The Ashland City Council will be asked on Wednesday to approve federal grant funding to each of four low-income and homeless outreach programs that want to expand the scope of their work in Ashland.

The Ashland City Council will be asked on Wednesday to approve federal grant funding to each of four low-income and homeless outreach programs that want to expand the scope of their work in Ashland.

The Ashland Housing Commission voted unanimously to allocate about $145,168 to the four organizations, which includes setting aside money to relocate the Ashland Food Bank and to expand the Maslow Project's outreach program for homeless and low-income youth in the Ashland School District.

Because of language in the guidelines of city-allocated Community Development Block Grant funding, which limits distribution to one public service project per year, the Maslow Project was initially not going to be recommended to receive funding, in favor of funding St. Vincent De Paul's emergency rent and utility assistance program.

Commissioner Brett Ainsworth introduced a motion to request that the City Council allow funding for both projects, as well as reserving $101,168 for the Ashland Food Bank's move to the former KFC/A&W building on Clover Lane in south Ashland, pending the organization raise an additional $62,000 by May 2013. Also, the motion was to provide $20,000 for Living Opportunities to renovate its Ashland Community Employment Services building on Normal Street.

Both food bank and Living Opportunities applications were classified as capital improvement projects, which allows both to be funded.

In addition to the CDBG funds and fundraising, the food bank will need to secure about $300,000 from other grants to afford leasing the building.

It will now be up to the city council to decide whether to allow both public service projects to be funded at its next meeting is April 3.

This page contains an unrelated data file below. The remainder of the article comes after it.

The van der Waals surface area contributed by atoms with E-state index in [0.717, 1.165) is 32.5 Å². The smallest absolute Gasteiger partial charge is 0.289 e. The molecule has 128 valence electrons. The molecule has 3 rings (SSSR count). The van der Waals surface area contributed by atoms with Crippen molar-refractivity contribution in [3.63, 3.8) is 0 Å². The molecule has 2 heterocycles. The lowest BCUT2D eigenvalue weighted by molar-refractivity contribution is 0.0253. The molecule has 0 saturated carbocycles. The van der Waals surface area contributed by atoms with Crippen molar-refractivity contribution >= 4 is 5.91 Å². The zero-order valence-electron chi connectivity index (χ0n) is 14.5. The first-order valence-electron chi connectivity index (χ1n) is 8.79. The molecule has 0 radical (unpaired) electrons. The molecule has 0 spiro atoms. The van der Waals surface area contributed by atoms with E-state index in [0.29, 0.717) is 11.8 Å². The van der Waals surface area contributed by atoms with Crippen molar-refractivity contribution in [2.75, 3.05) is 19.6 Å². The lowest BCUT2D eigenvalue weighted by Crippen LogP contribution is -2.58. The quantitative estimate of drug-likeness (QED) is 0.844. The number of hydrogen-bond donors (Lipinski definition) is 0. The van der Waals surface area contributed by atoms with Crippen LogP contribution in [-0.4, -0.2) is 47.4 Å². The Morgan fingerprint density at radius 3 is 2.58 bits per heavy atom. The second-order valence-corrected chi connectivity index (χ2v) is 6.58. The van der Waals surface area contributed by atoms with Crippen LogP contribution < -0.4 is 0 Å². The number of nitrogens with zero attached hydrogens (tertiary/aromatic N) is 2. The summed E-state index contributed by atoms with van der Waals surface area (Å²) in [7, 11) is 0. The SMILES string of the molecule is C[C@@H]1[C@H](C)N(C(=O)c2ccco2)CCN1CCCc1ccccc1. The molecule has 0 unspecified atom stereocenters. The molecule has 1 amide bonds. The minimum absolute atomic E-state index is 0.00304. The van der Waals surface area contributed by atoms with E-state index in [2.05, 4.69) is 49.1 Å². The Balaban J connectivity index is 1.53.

If both project are approved, Maslow will receive $10,000 to allow its current part-time case manager at Ashland High School to work five days a week, as opposed to two. Also, St. Vincent De Paul will receive $14,000 of its requested $24,000 to help needy families with rental assistance.

The total cost of the Maslow case manager at the high school is $26,000, to fund the position from July 2012 through June 2013. Most of the remaining costs of the program are being matched by Maslow, with contributions from anonymous donors.

"I would really like to plug the Maslow Project and the $10,000 for them," said councilor Carol Voisin. "We do have serious, serious youth issues in Ashland."

Dennis Mihocko, executive director of St. Vincent De Paul, said the organization spends about $800 for each person it helps, meaning that it will be able to provide assistance to about 18 people as opposed to 30 if doesn't receive its full request.

"Honestly, we're going to be happy with anything we get," he said.

Maslow has similar programs in the Medford and Rogue River school districts, which ranked the highest for percentage of homeless students in 2010-11 behind the Butte Falls School District.

During last school year, Ashland had identified 99 homeless students in kindergarten through 12th grade out of a total of 2,804, but Maslow case managers believe there may be as many at 150 by the 2014-2015 school year, its report said.

Mary Ferrell, executive director of the Maslow Project, said the term "homeless" in school district language is broad, and accounts for students who may have a roof to sleep under. They could be couch surfing, staying in a hotel room, camping, or staying away from their family, she said.

Reach reporter Sam Wheeler at 541-499-1470 or email swheeler@dailytidings.com.